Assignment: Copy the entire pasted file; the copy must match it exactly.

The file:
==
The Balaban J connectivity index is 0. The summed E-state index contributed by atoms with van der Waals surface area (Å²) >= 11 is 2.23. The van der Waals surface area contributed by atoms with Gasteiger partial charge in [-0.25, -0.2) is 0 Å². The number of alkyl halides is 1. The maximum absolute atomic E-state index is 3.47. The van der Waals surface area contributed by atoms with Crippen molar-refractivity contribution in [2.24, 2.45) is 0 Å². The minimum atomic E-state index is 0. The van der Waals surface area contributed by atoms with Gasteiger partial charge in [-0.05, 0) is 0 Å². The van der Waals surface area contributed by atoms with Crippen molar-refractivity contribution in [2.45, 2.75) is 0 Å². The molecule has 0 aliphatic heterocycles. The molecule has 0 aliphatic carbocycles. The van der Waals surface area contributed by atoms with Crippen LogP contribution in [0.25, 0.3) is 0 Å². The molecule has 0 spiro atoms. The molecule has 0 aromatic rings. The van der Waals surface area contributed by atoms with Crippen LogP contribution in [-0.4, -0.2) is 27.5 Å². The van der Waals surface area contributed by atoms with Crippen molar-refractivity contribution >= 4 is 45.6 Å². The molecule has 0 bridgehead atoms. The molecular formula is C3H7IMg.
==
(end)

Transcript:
The Balaban J connectivity index is 0. The summed E-state index contributed by atoms with van der Waals surface area (Å²) >= 11 is 2.23. The van der Waals surface area contributed by atoms with Gasteiger partial charge in [-0.25, -0.2) is 0 Å². The number of alkyl halides is 1. The maximum absolute atomic E-state index is 3.47. The van der Waals surface area contributed by atoms with Crippen molar-refractivity contribution in [2.24, 2.45) is 0 Å². The minimum atomic E-state index is 0. The van der Waals surface area contributed by atoms with Gasteiger partial charge in [-0.05, 0) is 0 Å². The van der Waals surface area contributed by atoms with Crippen molar-refractivity contribution in [2.45, 2.75) is 0 Å². The molecule has 0 aliphatic heterocycles. The molecule has 0 aliphatic carbocycles. The van der Waals surface area contributed by atoms with Crippen LogP contribution in [0.25, 0.3) is 0 Å². The molecule has 0 spiro atoms. The molecule has 0 aromatic rings. The van der Waals surface area contributed by atoms with Crippen LogP contribution in [-0.4, -0.2) is 27.5 Å². The van der Waals surface area contributed by atoms with Crippen molar-refractivity contribution >= 4 is 45.6 Å². The molecule has 0 bridgehead atoms. The molecular formula is C3H7IMg.